"We have known about wahhabists [followers of an ultraconservative form of Islam] in Bamako and Gao for 25 years – they have created schools … and during the occupation they recruited disciples," says Sadou Harouna Diallo, mayor of Gao.
"These disciples are still here. They live among us. And every day our lives are in danger. I have cousins who have worked for the Mujao. And they still work for the Mujao until now. And if they lay their hands on me in the village they will kill me."
At one end of Gao's Independence Square, a group of tall, lean youths are dribbling basketballs in the relative cool of the desert dusk. All wear shorts and vests.
They are playing metres away from the site where, only a year ago, religious extremists who controlled this part of northern Mali carried out amputations and lashings for what they said were breaches of sharia law.
"What they did right here was unbelievable, it was terrifying," says 11-year-old Konesse as she stands in line to shoot hoops, wearing a matching dark-blue and lime-green vest and knee-length shorts, with the words "Real Madrid" running down one pants' leg. "During the occupation, boys could still play sport, but we girls couldn't."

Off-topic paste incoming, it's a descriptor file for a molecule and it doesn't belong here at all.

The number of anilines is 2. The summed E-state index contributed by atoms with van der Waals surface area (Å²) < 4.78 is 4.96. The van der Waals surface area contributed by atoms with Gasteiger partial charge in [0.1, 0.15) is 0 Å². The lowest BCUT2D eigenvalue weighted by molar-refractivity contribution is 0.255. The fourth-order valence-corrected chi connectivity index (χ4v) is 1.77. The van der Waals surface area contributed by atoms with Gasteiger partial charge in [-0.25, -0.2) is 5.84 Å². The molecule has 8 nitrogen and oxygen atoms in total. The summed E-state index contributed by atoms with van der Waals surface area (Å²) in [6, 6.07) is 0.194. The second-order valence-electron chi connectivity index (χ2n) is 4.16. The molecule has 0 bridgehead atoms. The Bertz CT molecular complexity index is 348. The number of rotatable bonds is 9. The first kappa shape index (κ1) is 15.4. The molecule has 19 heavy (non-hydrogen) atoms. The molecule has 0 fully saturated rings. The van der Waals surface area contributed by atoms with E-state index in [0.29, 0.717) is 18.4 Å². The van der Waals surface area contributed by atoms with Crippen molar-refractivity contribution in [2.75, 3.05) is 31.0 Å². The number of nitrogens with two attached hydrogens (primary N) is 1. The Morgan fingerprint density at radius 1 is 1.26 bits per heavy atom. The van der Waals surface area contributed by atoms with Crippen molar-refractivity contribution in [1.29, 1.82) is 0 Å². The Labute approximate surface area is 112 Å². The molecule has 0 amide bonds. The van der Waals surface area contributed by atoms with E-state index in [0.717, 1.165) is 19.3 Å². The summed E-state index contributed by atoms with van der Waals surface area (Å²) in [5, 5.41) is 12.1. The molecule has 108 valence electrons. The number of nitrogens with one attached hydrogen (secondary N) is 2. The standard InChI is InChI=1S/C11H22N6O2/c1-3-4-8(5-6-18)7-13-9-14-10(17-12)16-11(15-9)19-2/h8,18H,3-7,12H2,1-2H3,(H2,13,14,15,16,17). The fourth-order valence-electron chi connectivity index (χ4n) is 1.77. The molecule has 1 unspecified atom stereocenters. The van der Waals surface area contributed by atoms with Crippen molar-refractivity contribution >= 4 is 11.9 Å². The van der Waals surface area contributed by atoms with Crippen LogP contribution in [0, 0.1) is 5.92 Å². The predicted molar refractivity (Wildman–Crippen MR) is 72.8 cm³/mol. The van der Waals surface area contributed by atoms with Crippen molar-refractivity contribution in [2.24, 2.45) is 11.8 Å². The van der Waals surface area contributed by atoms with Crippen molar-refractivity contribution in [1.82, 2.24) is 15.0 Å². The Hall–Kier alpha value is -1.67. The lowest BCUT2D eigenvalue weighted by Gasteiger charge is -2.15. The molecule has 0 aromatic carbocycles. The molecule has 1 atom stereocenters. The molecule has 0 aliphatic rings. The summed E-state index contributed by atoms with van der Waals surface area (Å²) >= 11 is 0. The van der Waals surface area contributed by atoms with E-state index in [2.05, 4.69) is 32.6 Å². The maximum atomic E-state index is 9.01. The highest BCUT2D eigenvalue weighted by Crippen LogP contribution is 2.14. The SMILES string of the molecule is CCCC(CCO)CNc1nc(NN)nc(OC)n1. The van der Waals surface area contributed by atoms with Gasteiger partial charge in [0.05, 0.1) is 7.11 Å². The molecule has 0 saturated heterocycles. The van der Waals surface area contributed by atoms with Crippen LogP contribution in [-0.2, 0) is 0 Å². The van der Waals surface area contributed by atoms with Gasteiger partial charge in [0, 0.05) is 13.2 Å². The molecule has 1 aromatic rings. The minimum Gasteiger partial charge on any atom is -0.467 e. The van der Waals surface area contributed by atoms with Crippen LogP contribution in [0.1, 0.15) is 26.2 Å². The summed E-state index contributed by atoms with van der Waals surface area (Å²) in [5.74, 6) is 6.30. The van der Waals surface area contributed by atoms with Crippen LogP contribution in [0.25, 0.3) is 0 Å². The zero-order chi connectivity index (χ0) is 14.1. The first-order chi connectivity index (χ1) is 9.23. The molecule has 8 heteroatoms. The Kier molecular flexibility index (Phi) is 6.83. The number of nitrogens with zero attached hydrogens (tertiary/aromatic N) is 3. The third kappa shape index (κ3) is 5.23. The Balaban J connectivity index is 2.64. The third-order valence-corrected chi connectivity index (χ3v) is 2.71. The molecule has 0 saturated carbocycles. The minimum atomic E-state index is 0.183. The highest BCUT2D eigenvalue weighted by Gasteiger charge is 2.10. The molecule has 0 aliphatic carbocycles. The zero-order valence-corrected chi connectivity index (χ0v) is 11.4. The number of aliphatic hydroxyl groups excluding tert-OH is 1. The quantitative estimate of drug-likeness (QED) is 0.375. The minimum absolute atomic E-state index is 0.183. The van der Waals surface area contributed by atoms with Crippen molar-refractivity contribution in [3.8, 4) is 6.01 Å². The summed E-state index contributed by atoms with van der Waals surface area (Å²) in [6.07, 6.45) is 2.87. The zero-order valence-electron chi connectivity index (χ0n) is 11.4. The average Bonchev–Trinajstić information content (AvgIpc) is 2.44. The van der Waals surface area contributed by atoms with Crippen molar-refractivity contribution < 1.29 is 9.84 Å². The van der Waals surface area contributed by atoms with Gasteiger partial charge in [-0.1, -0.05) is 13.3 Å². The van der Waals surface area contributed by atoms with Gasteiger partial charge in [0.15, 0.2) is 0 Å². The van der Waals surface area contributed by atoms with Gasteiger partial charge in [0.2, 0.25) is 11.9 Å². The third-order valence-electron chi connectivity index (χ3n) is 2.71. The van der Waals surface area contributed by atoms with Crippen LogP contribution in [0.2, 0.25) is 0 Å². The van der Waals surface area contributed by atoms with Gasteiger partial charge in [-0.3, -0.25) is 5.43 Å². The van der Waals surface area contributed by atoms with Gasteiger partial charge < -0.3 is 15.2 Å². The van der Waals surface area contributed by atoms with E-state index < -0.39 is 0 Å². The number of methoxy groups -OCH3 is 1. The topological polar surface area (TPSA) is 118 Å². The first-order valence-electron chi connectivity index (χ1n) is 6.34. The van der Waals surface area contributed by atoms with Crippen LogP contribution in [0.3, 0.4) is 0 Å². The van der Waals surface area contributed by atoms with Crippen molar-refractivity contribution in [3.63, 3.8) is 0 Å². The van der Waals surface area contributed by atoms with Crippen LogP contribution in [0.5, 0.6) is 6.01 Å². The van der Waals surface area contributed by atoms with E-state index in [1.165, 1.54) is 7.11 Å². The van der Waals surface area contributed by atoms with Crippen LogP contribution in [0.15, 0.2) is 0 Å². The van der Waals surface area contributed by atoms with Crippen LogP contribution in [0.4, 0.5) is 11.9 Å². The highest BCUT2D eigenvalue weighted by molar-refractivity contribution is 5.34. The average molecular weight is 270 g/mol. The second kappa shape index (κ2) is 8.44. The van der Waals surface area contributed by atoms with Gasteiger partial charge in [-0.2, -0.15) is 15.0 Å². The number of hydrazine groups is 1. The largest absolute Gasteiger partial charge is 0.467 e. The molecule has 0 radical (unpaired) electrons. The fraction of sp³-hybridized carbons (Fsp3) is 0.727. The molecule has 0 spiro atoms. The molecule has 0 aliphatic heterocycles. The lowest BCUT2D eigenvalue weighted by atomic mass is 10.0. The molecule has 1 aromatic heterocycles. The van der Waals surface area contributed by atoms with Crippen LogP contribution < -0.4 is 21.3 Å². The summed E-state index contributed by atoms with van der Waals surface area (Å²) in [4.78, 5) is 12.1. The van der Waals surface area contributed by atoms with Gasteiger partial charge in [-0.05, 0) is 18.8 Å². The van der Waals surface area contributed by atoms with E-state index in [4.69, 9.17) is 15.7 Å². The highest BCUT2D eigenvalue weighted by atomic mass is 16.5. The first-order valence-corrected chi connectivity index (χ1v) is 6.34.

Konesse speaks of one 15-year-old girl who she says was arrested, drugged and raped by religious fundamentalists when she went to the market alone. She has since fled to Bamako, where she remains too scared to return to her home town.
Since the militants fled in January, girls such as Konesse have been able to return to the freedom to which they are accustomed. But Konesse says she cannot support forgiveness or negotiation with any of those who turned her life, and the lives of her family and neighbours, upside down.
"They ruined our town, they raped our sisters, destroyed our houses and beat our mothers," she says. "We will never let them come back." – © Guardian News & Media 2013